Maybe you will. Maybe I'm just afraid. I know I'm afraid.
I met another boy, in the fall, who broke my heart. We spent three nights driving around this town that I have always lived in, listening to Imogen Heap and the soundtrack to The Wiz, and he kissed me in the parking lot at Lynch Park. It was the kind of kiss I've always dreamed of.
And he hurt me. And he's hurt me so many times, but I keep falling into his traps.
I want to tell you about him too, but I can't.
And there have been other boys. And there will be other boys. And maybe someday, I will tell you about them.
Maybe you'll never talk to me. Or maybe we'll live in this same house until I leave for college but you won't see me anymore, because I've become everything a father doesn't want his son to be.
I am not the basketball star. Or the baseball star. Or the football star.
But I am a writer. That's all I want to do. I want to write stories and songs and poems about people and I want ot reach people. I want to make people laugh and cry and live in a brickstone in Cambridge. I want to retire to London when I'm older, when my children are out of college.
Will I ever have children?
Will you ever forgive me.
I have a lot of questions.

I don't remember the last time I told you I love you. Maybe on my birthday, last summer? Maybe it was even farther back. Maybe I'll never say it again. Maybe you'll stop loving me.
But I love you. You're my dad. You will always be my dad and I will always be your son but I can't get those three words out because of the two words I have never been able to tell you.
Sometimes I think it doesn't fit me- gay. Does it fit anyone? I know it's the truth.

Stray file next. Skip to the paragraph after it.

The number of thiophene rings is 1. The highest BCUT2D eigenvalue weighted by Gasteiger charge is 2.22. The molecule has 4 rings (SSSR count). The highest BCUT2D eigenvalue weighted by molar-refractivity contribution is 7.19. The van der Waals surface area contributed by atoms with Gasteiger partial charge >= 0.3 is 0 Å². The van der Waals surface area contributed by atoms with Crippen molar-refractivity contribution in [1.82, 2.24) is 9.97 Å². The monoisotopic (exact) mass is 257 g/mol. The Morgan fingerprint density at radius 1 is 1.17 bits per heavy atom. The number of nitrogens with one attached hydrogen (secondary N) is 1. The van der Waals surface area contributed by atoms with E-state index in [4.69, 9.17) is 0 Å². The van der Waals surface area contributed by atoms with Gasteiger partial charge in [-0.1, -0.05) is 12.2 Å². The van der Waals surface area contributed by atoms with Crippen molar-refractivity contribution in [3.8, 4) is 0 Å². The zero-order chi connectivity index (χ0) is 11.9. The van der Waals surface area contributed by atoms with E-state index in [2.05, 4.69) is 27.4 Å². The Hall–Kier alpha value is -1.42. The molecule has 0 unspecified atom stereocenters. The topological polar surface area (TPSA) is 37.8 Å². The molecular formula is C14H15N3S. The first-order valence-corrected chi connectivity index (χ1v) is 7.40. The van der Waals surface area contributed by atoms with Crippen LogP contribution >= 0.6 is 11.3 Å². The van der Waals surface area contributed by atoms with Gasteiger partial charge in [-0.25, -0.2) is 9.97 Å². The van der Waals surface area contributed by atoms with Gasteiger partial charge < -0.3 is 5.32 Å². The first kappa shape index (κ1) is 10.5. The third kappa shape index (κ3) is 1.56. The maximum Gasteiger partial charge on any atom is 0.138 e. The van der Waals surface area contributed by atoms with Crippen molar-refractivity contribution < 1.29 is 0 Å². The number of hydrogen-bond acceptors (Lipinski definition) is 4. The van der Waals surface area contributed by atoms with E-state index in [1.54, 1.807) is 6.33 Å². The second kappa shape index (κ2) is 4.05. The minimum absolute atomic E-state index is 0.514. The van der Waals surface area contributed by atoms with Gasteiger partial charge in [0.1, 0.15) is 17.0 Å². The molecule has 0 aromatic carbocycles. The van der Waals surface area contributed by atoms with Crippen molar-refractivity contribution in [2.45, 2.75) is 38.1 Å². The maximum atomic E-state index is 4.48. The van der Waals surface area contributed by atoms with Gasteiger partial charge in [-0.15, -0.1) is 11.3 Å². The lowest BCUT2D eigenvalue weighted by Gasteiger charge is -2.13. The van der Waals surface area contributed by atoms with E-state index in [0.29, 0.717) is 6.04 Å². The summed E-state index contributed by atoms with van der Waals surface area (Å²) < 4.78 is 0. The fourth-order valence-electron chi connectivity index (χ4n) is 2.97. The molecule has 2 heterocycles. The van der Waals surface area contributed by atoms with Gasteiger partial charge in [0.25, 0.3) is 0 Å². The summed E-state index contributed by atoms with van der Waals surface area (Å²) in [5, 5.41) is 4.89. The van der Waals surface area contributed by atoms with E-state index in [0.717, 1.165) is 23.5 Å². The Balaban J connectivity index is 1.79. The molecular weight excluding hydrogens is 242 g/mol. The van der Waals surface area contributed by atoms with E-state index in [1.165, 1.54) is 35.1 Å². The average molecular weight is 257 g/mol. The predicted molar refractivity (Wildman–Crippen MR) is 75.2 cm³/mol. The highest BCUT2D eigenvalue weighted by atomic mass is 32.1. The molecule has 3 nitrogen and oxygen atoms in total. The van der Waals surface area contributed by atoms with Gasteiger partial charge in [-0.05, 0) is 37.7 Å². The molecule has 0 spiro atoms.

Friday was the Day of Silence. I didn't talk, for the most part, for over six hours. Sometimes I'd start talking and stop, all these things I wanted to say but couldn't.
My relationship with you has turned into that.

So maybe this is a bridge I have to cross. You have to cross it, too.
We can cross it together, dad.


I started writing a short story. It's called "Thread My Coat," which is a line from a Meg Hutchinson song called "Travel In." It's about a boy coming out to his parents.
It's been really hard to write. It feels disjointed and awkward, wrong, but I know it's right.
I'm going to finish it. I'm going to edit it and then I think I'm going to store it away and not look at it for a few months.
This is all, for now.
Thank you for reading.



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Face it and deal with it and then it will be done with. How how he deals with it is his problem. Maybe he already has a feeling. A lot of parents do. For your sake, whenever you do tell him, I hope he tells you he loves you no matter what. And he will. Maybe not right away, but he will.

Did you happen to watch The Real World this season where the kid came out to his family? It was really good.

Lynne (Anonymous)
from Lynne's Book Reviews :)

Lynne! I'm so glad it's you. :]
I haven't seen that episode of The Real World. Maybe I'll hunt it down.
I'll tell him soon. I'm sure I'll write about it again when I do.